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Human Diversity

Essay by   •  March 20, 2013  •  Essay  •  895 Words (4 Pages)  •  781 Views

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The interactive website provided by the American Anthropological Association, contains a multitude of information concerning the issue of race. From the History of Race to Human Variation to the Lived Experience, there is a great amount of information and numerous activities to engage your critical thinking on the issue of race. This website appeals to people of all ages with its stories, short movies and timelines. This website could be viewed by school age children to older adults, all of whom would learn something. The material is appropriate for all audiences, though may be too much to comprehend for a younger child. This resource is an invaluable tool to elementary through college students. Interesting and informative, this website contains a broad range of information about the differences, or lack there of, of human beings.

I posted the following comment on the Race Blog on the Lived Experience section of the site, though it had yet to update while writing this paper. "My mother, a former school librarian, once taught my younger brother and me an invaluable lesson. She placed four apples in front of us: a deep red, shiny apple; a golden yellow apple; a green apple; and an apple that was kind of yellow but still had red on it. My mother asked us to choose which apple we thought would taste the best. I choose the shiny, deep red apple. She then asked us to stay where we were and left the room, only to return with those same four apples; the same, she stated, except the skins were peeled off of them. She then, again, asked us which we thought would taste the best. As they all looked the same, I told her, how could I choose? This was my mom's lesson on skin color to my brother and me. With this simple lesson she taught us that we are all the same on the inside and to treat each other the same way regardless of our skin color."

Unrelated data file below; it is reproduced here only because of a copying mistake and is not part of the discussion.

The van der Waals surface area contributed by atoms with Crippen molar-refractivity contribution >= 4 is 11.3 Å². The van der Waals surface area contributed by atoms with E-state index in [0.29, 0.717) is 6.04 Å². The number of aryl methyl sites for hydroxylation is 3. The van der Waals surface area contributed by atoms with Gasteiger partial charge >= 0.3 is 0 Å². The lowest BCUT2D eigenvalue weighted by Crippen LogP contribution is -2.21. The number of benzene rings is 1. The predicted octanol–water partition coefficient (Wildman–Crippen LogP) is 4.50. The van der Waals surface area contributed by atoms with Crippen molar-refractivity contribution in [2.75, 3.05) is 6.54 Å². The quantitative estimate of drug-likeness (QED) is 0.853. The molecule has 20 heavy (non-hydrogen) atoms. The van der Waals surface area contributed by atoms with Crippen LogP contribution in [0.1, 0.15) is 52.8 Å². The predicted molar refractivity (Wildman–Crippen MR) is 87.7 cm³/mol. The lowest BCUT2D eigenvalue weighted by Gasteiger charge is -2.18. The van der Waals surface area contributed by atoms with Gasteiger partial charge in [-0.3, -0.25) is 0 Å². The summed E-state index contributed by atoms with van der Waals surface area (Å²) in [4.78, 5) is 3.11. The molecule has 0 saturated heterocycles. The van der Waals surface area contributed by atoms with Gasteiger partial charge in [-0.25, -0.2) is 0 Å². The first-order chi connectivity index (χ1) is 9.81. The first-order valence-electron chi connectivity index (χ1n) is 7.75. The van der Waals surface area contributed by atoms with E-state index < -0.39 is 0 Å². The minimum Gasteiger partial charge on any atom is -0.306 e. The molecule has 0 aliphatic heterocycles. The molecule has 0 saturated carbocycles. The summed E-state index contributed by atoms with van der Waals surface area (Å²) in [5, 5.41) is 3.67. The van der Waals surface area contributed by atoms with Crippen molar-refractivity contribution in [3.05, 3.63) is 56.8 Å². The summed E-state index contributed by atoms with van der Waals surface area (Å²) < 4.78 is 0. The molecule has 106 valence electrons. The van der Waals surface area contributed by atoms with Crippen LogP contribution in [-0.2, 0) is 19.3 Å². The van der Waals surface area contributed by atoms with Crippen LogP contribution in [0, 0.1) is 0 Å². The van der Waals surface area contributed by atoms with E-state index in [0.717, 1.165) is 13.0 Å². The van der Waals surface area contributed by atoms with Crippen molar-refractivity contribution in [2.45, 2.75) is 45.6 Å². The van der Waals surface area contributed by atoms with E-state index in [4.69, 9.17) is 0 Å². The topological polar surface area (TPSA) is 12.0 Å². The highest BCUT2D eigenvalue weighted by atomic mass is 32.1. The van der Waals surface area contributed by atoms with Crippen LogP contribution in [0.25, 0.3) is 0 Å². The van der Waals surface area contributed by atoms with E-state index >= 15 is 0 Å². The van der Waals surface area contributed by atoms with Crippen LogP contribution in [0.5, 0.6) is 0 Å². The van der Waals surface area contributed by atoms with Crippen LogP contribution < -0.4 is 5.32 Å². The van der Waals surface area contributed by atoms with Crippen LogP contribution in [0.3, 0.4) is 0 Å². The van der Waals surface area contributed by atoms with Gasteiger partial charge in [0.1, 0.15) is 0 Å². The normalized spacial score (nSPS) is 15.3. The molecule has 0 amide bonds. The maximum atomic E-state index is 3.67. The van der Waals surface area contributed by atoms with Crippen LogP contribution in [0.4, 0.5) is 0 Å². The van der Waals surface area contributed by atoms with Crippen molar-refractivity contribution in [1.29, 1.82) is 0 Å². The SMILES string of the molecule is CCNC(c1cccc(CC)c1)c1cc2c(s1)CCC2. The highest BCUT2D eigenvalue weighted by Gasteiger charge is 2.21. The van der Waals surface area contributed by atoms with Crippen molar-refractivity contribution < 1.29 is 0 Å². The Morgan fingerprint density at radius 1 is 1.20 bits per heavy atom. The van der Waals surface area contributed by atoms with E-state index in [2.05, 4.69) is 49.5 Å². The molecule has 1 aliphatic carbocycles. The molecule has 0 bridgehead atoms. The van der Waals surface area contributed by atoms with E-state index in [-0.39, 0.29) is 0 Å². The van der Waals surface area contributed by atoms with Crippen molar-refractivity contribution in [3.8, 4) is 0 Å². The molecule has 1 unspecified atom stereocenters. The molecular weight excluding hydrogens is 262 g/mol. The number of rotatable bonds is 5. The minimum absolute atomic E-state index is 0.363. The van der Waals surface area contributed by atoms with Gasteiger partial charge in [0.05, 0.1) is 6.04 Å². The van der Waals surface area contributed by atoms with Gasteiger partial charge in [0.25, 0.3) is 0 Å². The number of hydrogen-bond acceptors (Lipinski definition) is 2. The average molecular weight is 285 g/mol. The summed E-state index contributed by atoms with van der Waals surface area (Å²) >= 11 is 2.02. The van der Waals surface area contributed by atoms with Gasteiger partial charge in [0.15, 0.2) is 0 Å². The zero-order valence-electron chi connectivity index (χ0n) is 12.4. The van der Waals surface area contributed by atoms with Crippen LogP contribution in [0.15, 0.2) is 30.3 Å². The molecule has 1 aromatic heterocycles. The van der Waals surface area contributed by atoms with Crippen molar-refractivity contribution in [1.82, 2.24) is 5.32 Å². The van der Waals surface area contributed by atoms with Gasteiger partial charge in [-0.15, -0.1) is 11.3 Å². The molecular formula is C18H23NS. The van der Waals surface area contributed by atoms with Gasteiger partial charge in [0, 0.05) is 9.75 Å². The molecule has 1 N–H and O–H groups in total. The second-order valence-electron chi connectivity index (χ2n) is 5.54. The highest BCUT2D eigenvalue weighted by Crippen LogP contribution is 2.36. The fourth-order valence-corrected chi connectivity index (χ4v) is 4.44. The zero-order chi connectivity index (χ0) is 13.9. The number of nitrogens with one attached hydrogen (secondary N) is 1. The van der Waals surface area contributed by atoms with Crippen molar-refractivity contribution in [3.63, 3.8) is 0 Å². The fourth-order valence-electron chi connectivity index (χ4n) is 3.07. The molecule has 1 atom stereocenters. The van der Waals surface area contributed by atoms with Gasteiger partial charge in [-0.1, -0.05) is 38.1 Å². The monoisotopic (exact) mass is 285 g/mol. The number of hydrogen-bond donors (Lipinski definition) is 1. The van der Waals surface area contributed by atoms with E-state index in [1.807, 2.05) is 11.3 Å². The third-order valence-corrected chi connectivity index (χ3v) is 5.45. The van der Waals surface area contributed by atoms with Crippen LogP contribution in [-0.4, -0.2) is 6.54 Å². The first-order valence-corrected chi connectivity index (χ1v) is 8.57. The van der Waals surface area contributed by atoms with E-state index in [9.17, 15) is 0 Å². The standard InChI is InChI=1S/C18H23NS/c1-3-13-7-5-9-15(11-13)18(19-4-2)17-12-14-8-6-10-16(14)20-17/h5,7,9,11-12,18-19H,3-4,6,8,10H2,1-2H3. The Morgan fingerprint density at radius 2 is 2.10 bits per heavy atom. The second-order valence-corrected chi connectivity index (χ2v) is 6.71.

While reading and interacting on the History of Race site, I was actually saddened as I read of the ignorance of some of our forefathers regarding race. European scientist Carolus Linneaus published a 'human classification system' in 1758. Thomas Jefferson, who the nation attributes many wonderful things, agreed with, ". . . the idea of race married with a biological and social hierarchy" and actually promoted whites as superior to Africans. I was shocked at the ignorance of scientists of the 19th century who thought that different races represented different species. Aren't we all human beings? I believe these theories of racial inferiority were applied to make excuses for the scientists and slave owners who needed to justify their own ignorance. I might add that prominent names that stood out against these beliefs were Harriet Beecher Stowe and Charles Darwin.

I found the Human Variation section of the website very interesting. On the interactive activity Where do you draw the line I was surprised to see that a human being thought of as 'tall' may actually be 'short' when more people are added to the group. I agree that dividing people by their



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